September 2016 (Part 1) - Fall Cooking-What about some Pears?
We are delighted to have Kim Beavers on our team. We have asked her to
share a little more about herself and share some fall cooking ideas over the next two weeks!
I am a registered dietitian and am delighted to be part of the team at Aiken-Augusta
Holistic Health. I am originally from the great state of Virginia, and got both my undergraduate and graduate degree from James Madison University. I moved to the CSRA for a job and met my
husband, and the rest they say is – history. For the past ten years I have been and continue to be the producer and co-host of University Health Care System’s culinary nutrition
segment Eating Well with
Kim which airs on WRDW. My nutrition philosophy is that food can and should be both health
promoting and delicious. Eating well helps me to enjoy an active lifestyle with my husband, children and dogs. I wish the same for you.
Please enjoy one of my favorite salad recipes! Food plays a significant role in health and it should be enjoyed!
Berries are the nutritional powerhouses of the fruit world, but today I’d
like to show the lowly pear a little love. Pears are impressive for their fiber content: one medium pear has 6 grams of fiber, in addition they are a good source of vitamin C, and they are juicy and
delicious when perfectly ripe. However knowing when pears are ripe is a little on the tricky side. Pears resemble avocados….there is a perfect level of ripeness in which to eat them and then there
are less perfect times of ripeness when you wish you had either eaten them earlier or waited just a little longer to eat them.
Pears do not actually ripen on the tree, they are harvested when mature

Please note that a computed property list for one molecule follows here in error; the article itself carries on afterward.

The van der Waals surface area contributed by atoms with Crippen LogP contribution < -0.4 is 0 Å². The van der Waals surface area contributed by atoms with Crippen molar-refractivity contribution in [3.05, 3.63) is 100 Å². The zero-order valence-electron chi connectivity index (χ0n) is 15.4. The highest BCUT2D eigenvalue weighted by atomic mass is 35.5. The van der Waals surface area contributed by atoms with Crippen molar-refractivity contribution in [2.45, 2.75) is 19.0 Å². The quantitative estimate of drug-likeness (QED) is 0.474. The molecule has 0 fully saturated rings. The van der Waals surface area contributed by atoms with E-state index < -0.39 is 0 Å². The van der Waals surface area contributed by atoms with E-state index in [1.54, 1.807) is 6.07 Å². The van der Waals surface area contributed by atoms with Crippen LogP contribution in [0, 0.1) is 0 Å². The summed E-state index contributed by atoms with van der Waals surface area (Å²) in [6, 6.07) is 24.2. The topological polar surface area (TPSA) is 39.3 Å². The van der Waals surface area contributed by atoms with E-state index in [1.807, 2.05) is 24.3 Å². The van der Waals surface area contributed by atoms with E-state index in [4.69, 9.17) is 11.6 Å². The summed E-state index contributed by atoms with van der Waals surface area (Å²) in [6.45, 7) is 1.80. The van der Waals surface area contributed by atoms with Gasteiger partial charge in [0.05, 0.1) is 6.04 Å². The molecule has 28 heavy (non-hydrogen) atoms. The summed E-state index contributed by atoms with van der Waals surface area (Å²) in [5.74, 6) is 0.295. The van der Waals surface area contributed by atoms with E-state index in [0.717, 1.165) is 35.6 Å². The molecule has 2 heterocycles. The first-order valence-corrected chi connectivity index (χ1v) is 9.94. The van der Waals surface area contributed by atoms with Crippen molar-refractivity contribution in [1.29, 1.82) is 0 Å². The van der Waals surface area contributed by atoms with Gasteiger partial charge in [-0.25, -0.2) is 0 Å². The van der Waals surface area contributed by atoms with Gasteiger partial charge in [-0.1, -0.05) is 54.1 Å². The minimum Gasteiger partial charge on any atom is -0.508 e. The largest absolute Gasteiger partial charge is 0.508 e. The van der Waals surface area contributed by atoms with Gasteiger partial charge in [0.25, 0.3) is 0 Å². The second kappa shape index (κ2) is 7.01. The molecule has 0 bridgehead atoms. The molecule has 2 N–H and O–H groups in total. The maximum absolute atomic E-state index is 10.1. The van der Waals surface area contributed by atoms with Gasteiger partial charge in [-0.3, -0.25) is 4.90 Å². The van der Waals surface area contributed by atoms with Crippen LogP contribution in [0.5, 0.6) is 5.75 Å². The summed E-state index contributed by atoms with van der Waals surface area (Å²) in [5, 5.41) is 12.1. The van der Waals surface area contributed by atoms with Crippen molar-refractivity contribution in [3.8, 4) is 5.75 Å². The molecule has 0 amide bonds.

but not fully ripe, left at room temperature they will slowly reach sweet, juicy maturity as they ripen from the inside out. The best way to tell if a pear is ripe is to push on the neck of
your pear by applying gentle pressure to the neck, or stem end, of the pear with your thumb. If it yields to pressure, then it’s ripe and ready to eat! Once the pear is ripe, it can be
refrigerated to slow the ripening process and saved for use up to five days. May you forever more enjoy deliciously ripe pears!
Pear and Pickled Onion Salad
Just add grilled chicken or fish and you have the perfect fall outdoor eating experience.
2 tablespoons extra-virgin olive oil
3 tablespoons cider vinegar; divided use
2 teaspoons honey or agave syrup
¼ teaspoon kosher salt
Pepper to taste
6 cups mixed greens
¼-1/2 cup lightly pickled red onion (see note)
1 yellow pear, cored and chopped
1/4 cup toasted pepitas (pumpkin seeds)
Combine the olive oil, vinegar, honey or agave, salt and pepper in a small bowl and whisk vigorously. Add the chopped pear and coat
(to help avoid browning). When ready to serve remove the pears from the dressing with a slotted spoon. Toss the salad dressing with the salad greens and evenly distribute onto each of 4 plates and
top with the pears, red onion, and pepitas.
Yield: 4 servings
Nutrition Breakdown: Calories 180, Fat 12g (2g saturated), Cholesterol 0mg, Carbohydrate 14g, Fiber 3g, Protein 4g, Potassium
Percent Daily Value: 60% Vitamin A, 25% Vitamin C, 15% Iron, 4% Calcium
Note: To make the pickled red onion: slice a large red onion into the shape that you like and place in a colander and pour boiling hot
water over the onion. In a separate bowl combine ~3 tablespoons cider vinegar with 1-2 teaspoons agave nectar and ~ ¼ teaspoon salt. Toss the drained onions with the cider mix and let it sit
for several hours in the refrigerator. Store in the refrigerator and use over grilled meat, on sandwiches or on salad as I have done here. This recipe came from The Heart of the Plate cookbook by Mollie Katzen. I highly recommend the recipe and the book!